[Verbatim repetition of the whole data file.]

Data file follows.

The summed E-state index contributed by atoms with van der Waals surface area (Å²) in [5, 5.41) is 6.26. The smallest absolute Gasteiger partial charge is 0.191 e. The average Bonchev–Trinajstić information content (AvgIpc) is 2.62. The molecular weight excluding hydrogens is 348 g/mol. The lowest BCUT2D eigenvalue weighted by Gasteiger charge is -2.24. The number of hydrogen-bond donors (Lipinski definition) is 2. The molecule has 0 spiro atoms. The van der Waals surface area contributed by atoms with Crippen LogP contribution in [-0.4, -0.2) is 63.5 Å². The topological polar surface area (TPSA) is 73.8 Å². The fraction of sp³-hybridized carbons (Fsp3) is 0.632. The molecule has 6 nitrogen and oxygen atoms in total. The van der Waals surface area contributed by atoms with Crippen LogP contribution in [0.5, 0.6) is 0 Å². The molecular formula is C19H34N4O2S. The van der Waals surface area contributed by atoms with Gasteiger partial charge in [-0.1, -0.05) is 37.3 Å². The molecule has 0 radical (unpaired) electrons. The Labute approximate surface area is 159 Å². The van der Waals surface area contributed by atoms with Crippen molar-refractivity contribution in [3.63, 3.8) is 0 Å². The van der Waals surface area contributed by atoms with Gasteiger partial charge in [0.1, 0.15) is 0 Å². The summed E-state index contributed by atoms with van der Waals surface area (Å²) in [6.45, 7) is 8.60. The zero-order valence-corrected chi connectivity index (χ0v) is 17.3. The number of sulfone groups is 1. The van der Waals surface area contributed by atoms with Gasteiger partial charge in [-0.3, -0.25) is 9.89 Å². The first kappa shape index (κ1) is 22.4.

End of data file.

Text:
The summed E-state index contributed by atoms with van der Waals surface area (Å²) in [5, 5.41) is 6.26. The smallest absolute Gasteiger partial charge is 0.191 e. The average Bonchev–Trinajstić information content (AvgIpc) is 2.62. The molecular weight excluding hydrogens is 348 g/mol. The lowest BCUT2D eigenvalue weighted by Gasteiger charge is -2.24. The number of hydrogen-bond donors (Lipinski definition) is 2. The molecule has 0 spiro atoms. The van der Waals surface area contributed by atoms with Crippen LogP contribution in [-0.4, -0.2) is 63.5 Å². The topological polar surface area (TPSA) is 73.8 Å². The fraction of sp³-hybridized carbons (Fsp3) is 0.632. The molecule has 6 nitrogen and oxygen atoms in total. The van der Waals surface area contributed by atoms with Crippen LogP contribution in [0.5, 0.6) is 0 Å². The molecular formula is C19H34N4O2S. The van der Waals surface area contributed by atoms with Gasteiger partial charge in [-0.1, -0.05) is 37.3 Å². The molecule has 0 radical (unpaired) electrons. The Labute approximate surface area is 159 Å². The van der Waals surface area contributed by atoms with Crippen molar-refractivity contribution in [3.63, 3.8) is 0 Å². The van der Waals surface area contributed by atoms with Gasteiger partial charge in [0.1, 0.15) is 0 Å². The summed E-state index contributed by atoms with van der Waals surface area (Å²) in [6.45, 7) is 8.60. The zero-order valence-corrected chi connectivity index (χ0v) is 17.3. The number of sulfone groups is 1. The van der Waals surface area contributed by atoms with Gasteiger partial charge in [-0.3, -0.25) is 9.89 Å². The first kappa shape index (κ1) is 22.4.